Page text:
Another perplexing thing I must take into consideration when writing about my childhood is: which period of my life does my ‘childhood’ actually cover? Does it begin at birth, and where, precisely, does it end? I myself do not know; I secretly believe no one actually has the answer to this question, for defining the phases of life has always been a tricky job for anthropologists and sociologists alike. Life, unfortunately (or the contrary, depending on the situation, I suppose), does not unfold in nicely packaged phases, and the transition from one phase to another is nearly always far from smooth. For example, the period of adolescence tends to be a precarious phase in one’s life, for this seems to be the gray area sandwiched in between being a child and growing up into an adult. Plus, ever heard of a ‘mid-life crisis’?
Sure, some societies may have certain coming-of-age rituals, or initiation ceremonies that mark the child’s acceptance into manhood or womanhood. In many cultures, such as Islam, having reached puberty legitimizes the adult status of an individual. Yet what I’m mostly referring to is that mental state of being a ‘child’, which, of course, is an extremely problematic question, for this in turn leads to the following baffling question: What is a child? We must never forget that biological and psychological maturity do not always come hand in hand, and that one may take precedence over the other.
For the sake of simplicity, however, by referring to my ‘childhood’, I have decided to focus largely on the period in my life before I’d reached the age of 14, by which age I’d already moved to Dhaka, Bangladesh, and commenced my International Baccalaureate Diploma (IB), which did in some ways force me to ‘grow up’. I have a particular interest in discussing my days growing up in Accra, Ghana, because this was when my brothers and I were still children growing up under the same roof. We were young, couldn’t stand each other at times, fought almost all the time, but our childhood would have been dull without these sudden ruptures of childish violence to spice things up.
Personally speaking, because my Fate was virtually hitched to my father’s bandwagon from earlier on and we had to move constantly because of his job, I think my life has unfolded in such a way that I could virtually divide it into phases that span from six months (the shortest I’d ever lived in a country) to three years (the longest). Sometimes when I look at my life retrospectively, I feel as if I’m looking into a file cabinet filled with files of memories of the various places I’d lived in before: Batu Pahat, Sri Lanka, Ampang Jaya, Subang Jaya, Ghana, etc… In other words, my life is constructed of nicely packaged ‘eras’, each of which lasted, on average, no more than two or three years.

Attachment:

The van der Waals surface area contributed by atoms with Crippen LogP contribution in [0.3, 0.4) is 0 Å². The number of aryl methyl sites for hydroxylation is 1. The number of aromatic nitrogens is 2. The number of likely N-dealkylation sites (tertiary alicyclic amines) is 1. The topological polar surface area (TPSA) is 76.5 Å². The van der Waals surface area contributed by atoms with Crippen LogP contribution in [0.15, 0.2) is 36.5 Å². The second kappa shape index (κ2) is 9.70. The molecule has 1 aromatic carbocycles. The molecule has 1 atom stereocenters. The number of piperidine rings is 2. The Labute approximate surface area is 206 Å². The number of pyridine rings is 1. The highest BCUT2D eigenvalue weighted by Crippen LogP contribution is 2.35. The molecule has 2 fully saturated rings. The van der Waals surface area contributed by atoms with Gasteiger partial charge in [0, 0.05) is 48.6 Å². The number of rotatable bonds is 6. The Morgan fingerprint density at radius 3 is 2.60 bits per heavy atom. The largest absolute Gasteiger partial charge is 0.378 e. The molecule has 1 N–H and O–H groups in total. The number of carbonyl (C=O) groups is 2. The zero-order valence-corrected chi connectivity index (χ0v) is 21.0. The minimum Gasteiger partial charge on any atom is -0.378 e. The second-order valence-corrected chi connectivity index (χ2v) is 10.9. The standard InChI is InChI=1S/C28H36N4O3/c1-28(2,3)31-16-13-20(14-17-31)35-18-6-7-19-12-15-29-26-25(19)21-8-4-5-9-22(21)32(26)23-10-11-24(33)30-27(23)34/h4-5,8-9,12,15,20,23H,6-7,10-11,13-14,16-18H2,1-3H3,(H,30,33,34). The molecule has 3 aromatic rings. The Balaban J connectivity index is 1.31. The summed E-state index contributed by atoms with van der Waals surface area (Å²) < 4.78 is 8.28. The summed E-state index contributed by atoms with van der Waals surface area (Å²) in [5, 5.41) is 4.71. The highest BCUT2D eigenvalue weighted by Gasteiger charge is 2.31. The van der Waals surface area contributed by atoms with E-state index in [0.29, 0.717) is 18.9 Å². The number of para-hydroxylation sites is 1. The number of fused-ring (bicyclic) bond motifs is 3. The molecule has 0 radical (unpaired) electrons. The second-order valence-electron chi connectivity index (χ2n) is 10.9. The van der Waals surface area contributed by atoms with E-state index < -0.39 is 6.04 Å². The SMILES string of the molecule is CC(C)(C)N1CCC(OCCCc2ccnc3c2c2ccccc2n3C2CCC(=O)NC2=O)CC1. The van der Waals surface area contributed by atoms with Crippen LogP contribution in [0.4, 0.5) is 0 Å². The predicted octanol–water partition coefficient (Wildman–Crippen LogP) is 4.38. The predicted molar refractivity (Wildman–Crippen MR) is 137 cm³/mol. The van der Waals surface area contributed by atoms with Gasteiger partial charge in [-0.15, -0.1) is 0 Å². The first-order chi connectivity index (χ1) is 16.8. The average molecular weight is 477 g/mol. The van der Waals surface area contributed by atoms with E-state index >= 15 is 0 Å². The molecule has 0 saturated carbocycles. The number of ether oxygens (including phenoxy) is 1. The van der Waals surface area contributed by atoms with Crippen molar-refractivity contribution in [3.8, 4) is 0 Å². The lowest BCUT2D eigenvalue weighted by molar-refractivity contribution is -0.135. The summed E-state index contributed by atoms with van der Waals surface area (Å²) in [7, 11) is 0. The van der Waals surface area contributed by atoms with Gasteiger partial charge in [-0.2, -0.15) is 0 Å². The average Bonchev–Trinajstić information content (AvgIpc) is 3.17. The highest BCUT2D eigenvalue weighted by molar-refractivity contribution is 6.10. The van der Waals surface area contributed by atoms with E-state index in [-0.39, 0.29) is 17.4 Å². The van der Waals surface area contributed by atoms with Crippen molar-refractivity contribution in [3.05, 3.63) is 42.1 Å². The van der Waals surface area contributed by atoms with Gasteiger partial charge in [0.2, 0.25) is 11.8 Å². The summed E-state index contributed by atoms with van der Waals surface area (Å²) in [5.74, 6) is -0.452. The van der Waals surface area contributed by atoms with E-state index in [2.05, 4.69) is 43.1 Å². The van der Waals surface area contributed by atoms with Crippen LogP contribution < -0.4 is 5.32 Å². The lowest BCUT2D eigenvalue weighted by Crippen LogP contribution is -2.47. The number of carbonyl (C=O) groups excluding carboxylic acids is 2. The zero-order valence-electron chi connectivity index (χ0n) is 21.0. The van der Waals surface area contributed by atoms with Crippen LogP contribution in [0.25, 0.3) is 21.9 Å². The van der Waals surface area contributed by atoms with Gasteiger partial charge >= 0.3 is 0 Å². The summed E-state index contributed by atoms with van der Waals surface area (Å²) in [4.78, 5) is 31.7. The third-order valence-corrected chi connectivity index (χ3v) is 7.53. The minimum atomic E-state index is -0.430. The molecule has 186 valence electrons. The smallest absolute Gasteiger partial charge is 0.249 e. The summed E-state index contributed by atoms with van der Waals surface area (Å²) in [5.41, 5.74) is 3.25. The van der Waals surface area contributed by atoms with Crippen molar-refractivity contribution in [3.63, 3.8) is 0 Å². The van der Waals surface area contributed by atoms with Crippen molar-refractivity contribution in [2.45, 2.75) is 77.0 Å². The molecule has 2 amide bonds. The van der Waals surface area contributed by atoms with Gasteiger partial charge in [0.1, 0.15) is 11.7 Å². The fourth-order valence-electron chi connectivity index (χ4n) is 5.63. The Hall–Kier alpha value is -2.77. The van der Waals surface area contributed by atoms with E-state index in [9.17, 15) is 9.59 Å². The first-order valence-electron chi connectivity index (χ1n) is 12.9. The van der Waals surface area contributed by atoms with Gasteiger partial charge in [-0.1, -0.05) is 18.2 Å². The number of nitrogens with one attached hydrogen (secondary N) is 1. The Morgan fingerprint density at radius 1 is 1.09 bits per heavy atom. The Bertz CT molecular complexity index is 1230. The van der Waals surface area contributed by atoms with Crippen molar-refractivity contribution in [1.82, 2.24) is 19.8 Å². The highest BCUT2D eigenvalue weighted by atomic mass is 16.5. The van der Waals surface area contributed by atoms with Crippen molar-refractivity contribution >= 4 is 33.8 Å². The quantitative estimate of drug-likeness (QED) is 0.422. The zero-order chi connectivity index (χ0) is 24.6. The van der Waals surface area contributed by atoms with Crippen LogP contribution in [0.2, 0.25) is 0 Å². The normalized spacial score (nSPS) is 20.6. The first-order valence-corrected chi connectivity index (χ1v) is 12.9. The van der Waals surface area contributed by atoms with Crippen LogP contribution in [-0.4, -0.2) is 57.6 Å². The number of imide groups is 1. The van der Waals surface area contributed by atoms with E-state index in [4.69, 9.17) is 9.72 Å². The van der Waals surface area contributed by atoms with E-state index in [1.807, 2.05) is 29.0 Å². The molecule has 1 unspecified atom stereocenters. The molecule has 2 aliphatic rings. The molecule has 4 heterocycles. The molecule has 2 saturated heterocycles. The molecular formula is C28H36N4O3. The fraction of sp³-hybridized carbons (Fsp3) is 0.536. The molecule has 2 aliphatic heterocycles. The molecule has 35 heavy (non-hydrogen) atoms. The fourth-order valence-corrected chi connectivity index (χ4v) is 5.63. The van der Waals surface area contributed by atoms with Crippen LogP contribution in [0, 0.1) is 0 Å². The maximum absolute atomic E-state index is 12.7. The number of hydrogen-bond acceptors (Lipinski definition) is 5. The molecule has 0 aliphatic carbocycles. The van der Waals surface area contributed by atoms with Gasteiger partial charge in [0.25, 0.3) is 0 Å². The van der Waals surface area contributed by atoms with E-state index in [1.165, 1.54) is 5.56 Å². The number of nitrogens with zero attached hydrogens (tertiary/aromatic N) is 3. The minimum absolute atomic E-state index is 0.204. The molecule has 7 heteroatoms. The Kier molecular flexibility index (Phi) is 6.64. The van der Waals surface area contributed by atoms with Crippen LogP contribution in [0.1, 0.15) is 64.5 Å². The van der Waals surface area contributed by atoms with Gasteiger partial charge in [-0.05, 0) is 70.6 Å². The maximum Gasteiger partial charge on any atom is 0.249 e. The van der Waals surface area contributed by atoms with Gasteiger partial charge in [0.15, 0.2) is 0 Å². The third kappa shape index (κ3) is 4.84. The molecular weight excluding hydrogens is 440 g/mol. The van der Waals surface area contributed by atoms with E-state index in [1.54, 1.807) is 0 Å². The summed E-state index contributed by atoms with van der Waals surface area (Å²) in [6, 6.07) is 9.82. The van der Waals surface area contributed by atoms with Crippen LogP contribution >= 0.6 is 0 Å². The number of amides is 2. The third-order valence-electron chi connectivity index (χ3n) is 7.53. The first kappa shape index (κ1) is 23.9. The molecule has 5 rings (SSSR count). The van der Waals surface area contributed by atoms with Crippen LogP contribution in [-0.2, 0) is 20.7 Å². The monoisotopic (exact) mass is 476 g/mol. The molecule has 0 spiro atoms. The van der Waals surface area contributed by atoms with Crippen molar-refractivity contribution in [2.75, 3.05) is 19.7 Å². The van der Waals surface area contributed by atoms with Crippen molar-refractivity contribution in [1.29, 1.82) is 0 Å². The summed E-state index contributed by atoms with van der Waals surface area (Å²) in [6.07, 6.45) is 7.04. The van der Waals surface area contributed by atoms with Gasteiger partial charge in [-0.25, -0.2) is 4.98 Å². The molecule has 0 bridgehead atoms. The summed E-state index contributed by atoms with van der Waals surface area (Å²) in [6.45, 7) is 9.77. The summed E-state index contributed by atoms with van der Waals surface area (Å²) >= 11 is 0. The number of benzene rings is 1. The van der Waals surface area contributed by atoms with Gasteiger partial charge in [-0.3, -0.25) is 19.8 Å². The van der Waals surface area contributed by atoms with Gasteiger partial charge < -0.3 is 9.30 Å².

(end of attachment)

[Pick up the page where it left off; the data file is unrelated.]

In fact, I must admit that until today, I could never really live in any country for a period of more than two years — three, maximum; I get sick and bored to death of it, and I unconsciously yearn for a different environment, to breathe the polluted air of another city and do my regular grocery shopping in a different mini-market. I did not really grasp the reality of my ‘restless condition’ until I’d gone on exchange earlier this year.
Oh, I am full of contradictions. As you read on, I guarantee you that you will not overlook this fact. Somehow I’d made up my mind to start “growing up”, but tonight I realized that I could never kill the child who existed within me. Sometimes I feel so detached from my childhood self, that she (or ‘I’?) seems like an entirely different individual, like the child of a family friend or a child I’d read about in one of my novels. When, I wonder, did I separate from this child? When did she become ‘she’, and I become ‘me’? Is there a chance for a reconciliation between this (adult) me and this (child) me in the future, or will we always remain as two separate individuals?
Marcel Pagnol, a French author, playwright, and filmmaker, has written a series of autobiographical works centered on his childhood memories of growing up in Marseille and Aubagne in the south of France, which he calls the Souvenirs d’Enfance (Childhood Memories). In one of his works in the series, La gloire de mon père (My Father’s Glory), Pagnol writes that the child whom he writes about is an entirely distinct (and the impression that I got — well-preserved and highly embellished) individual, unchanged by his adult self, and that the two are in fact quite separate from each other. He encapsulates this point when he writes:
“Ce n’est pas de moi que je parle, mais de l’enfant que je ne suis plus…” [p. 7]
(It is not of me that I write, but of the child that I am no longer.)
Twenty may be a young age for many, but for me, I could feel it in my bones; I could feel my youth seeping away like the falling of leaves in the autumn that strips the trees bare, leaving them shivering in the cold gusts wind. I could feel myself ‘aging’, but strangely in a manner that has nothing to do with the physical (at least, not yet). I wonder if there indeed exists a word to describe this process, or if it leaves room for some poetic license — but that is perhaps a discussion to be reserved for a different time, for now I intend to write about Ghana, the Land of Gold, and to my dear brothers and I, the Land of Golden Memories.